In R. Netravathi, SMX and TMP were detected in all the stations. During monsoon, SMX concentrations ranged from 1.4 to 17 ng L−1 along the course of the river (Fig. 3, Table 1). SMX concentration in the post-monsoon at Thumbey village (N2) (drinking water source for Mangalore city) showed a concentration of 1.61 ng L−1 and increased by an order of magnitude at station N3 (Ullal drain; 15.6 ng L−1) (Fig. 4, Table 2). This increase may be attributed to the point source pollution contributed by the sewage from Mangalore city discharged into the R. Netravathi. TMP concentrations ranged from 0.3 to 4 ng L−1 in the monsoon, with the highest concentration near the point source at Ullal drain. In the post-monsoon too, high concentrations were observed at Ullal bridge and Ullal drain (~ 5 ng L−1) confirming the influence of the point source from the city’s wastewater outlet. CAP was detected in all the samples during the monsoon and post-monsoon seasons. The highest concentrations were observed in Ullal drain and Ullal bridge samples in both the seasons (1.2–2.3). NPX was detected in 83% of the stations. The concentrations in monsoon ranged from 0.4 to 13 ng L−1 and 0 to 9.32 ng L−1 in post-monsoon seasons. While the drinking water source for Mangalore city detected the lowest concentrations, the higher concentrations were detected in the downstream side, at Ullal drain, Ullal bridge, Nethravati mouth, and Bolar. CTX was detected in 83% of the stations.

The two rivers were compared for the frequency of occurrence of pharmaceuticals, and it was observed that R. Netravathi had a higher frequency of occurrence of SMX (100%) when compared to 83% for R. Swarna (Tables 1 and 2). TMP was found in equal numbers of samples in both the rivers. Similarly, NPX and CTX were found in 83%, CAP was found in 100% of R. Netravathi samples.

Of the total number of samples analyzed (n = 24), SMX was found in 81% of the samples followed by TMP in 100%, NPX in 33%, CAP in 83%, and CTX in 66% of the samples. A review of antibiotic concentrations in the global aquatic environment by Kümmerer (2009) shows that SMX concentration ranged from 52 to 1900 ng L−1 and TMP from 12 to 170 ng L−1. However, the concentration of corresponding antibiotics in this study was much lower, ranging from 0.47 to 17.13 ng L−1 for SMX and 0.27 to 5.35 ng L−1 for TMP. R. Netravathi shows NPX concentration ranging from 0 to 13.22 ng L−1 alongside NPX concentrations in Qiantang River, China, which showed concentrations below 15 ng L−1 (Chen et al. 2012). CAP was reported in German surface waters at 60 ng L−1 (Hirsch et al. 1999) compared to 1 ng L−1 in R. Netravathi. Exposure to low levels of pharmaceuticals in rivers (up to 100 ng L−1) is generally not considered a human health risk (Fick et al. 2009). However, this concentration is sufficient to develop antibiotic resistance in the bacterial populations due to selective pressure. This is supported by the recent studies done by Praveenkumarreddy et al. 2020, where they found antibiotic resistant genes in the wastewater effluents of the treatment plants in southern India. In addition, the effect of low levels of pharmaceuticals and its toxicity on aquatic life forms requires further study. Sui et al. (2012) have proposed a priority list of pharmaceuticals to be monitored in China, based on consumption, efficiency of WTPs in treating it, and its effect on ecology. A similar compilation in India is needed which requires a nationwide survey of major rivers, groundwater, and treated wastewater. This would enable policy changes that could ensure controlled release of pharmaceuticals to the water bodies. Furthermore, there is an immediate need of cost-effective treatment of PPCPs to ensure its 100% removal in WTPs. A combination of biological treatment and ozonation can be a promising technique for the removal of PPCPs.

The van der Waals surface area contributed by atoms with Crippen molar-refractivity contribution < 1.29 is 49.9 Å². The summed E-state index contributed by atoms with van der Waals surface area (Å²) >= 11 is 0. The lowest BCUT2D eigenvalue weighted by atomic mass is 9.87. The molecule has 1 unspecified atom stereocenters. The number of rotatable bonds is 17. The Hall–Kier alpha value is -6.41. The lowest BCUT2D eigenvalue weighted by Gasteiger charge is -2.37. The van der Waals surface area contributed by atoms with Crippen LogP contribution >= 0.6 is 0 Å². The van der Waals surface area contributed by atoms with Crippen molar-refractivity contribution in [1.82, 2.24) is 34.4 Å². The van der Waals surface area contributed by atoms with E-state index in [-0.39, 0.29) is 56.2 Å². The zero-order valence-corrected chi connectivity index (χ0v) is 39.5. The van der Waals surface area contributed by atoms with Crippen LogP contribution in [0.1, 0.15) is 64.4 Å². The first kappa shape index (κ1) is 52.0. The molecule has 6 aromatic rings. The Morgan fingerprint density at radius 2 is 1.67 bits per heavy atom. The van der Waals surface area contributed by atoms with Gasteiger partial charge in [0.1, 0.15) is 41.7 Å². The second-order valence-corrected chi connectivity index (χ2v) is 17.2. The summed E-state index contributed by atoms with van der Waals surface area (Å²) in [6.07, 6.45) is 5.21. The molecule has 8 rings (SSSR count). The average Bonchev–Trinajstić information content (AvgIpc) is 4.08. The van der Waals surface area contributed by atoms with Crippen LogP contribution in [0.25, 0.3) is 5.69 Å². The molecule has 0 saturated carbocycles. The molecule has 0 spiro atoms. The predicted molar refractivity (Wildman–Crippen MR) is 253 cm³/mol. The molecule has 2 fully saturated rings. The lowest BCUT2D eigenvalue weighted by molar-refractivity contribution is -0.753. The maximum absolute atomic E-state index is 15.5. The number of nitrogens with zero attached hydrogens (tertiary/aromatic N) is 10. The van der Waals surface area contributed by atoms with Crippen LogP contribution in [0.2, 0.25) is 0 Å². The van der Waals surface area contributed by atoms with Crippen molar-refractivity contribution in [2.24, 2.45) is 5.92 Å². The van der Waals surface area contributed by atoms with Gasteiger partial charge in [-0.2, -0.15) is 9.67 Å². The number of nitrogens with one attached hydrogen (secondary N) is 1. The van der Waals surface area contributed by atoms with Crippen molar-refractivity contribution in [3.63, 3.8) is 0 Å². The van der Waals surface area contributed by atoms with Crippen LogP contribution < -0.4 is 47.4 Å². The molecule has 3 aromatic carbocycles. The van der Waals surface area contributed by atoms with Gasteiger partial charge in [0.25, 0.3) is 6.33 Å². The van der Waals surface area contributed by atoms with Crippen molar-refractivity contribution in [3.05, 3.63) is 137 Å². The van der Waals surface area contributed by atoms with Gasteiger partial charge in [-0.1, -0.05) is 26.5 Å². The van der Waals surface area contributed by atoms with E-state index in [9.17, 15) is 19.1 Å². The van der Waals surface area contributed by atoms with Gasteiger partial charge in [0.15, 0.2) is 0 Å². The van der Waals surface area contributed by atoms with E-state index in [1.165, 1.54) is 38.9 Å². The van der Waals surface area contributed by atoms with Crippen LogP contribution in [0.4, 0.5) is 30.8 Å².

Conclusion

This is the first study reporting the occurrence of six pharmaceuticals (trimethoprim, sulfamethoxazole, chloramphenicol), bezafibrate, ceftriaxone and naproxen), in two small tropical rivers, Swarna, and Netravathi flowing across the southwestern India. These rivers are also the primary drinking water source of two major coastal cities Mangalore and Udupi in southwestern coast of India. The occurrence of the pharmaceuticals is observed in a higher frequency and higher concentrations in R. Netravathi compared to R. Swarna. In R. Netravathi, the increase in the concentrations of the pharmaceuticals could be due to the point source pollution contributed by domestic sewage discharge. In the post-monsoon season, in both the rivers, the concentrations are higher than the monsoon due to the low discharge of water and the amplification of concentrations due to sewage discharged from municipal outlets. In the monsoon season, R. Swarna showed relatively higher presence of sulfamethoxazole, trimethoprim, naproxen compared to chloramphenicol and ceftriaxone. Similar behavior was observed in the post-monsoon season, though naproxen was not detected. Long-term exposure of the pharmaceuticals may affect the aquatic vertebrates especially the gene responses and hormonal levels. Pharmaceuticals present in these concentrations (below 100 ng L−1) are believed to be of no human health risk. However, their impact on bacterial populations, especially related to the development of antibiotic resistance due to selective pressure, is a concern that should be addressed in the future.

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Acknowledgments

DAE BRNS, Govt of India (project no. 35/14/17/2017-BRNS) and MAHE is thanked for providing logistical support. We thank the anonymous referees for insightful comments.  Mr Lino Yovan is thanked for the help in drafting the map.

Funding

Open access funding provided by Manipal Academy of Higher Education, Manipal. This study was partly supported by KAKENHI Grant Numbers 240629 and 24256004 of the Japan Society for the Promotion of Science (JSPS).

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Highlights

Antibiotics are investigated in two tropical rivers of southwestern India

Samples are analyzed using HPLC–MS/MS

The river flowing across Mangalore city had higher concentrations of PPCPs

No significant seasonal variations were observed.

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Joshua, D.I., Praveenkumarreddy, Y., Prabhasankar, V.P. et al. First report of pharmaceuticals and personal care products in two tropical rivers of southwestern India. Environ Monit Assess 192, 529 (2020). https://doi.org/10.1007/s10661-020-08480-2

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Keywords

  • Pharmaceuticals
  • Sulfamethoxazole
  • Nethravati river
  • Swarna river
  • Seasonal variations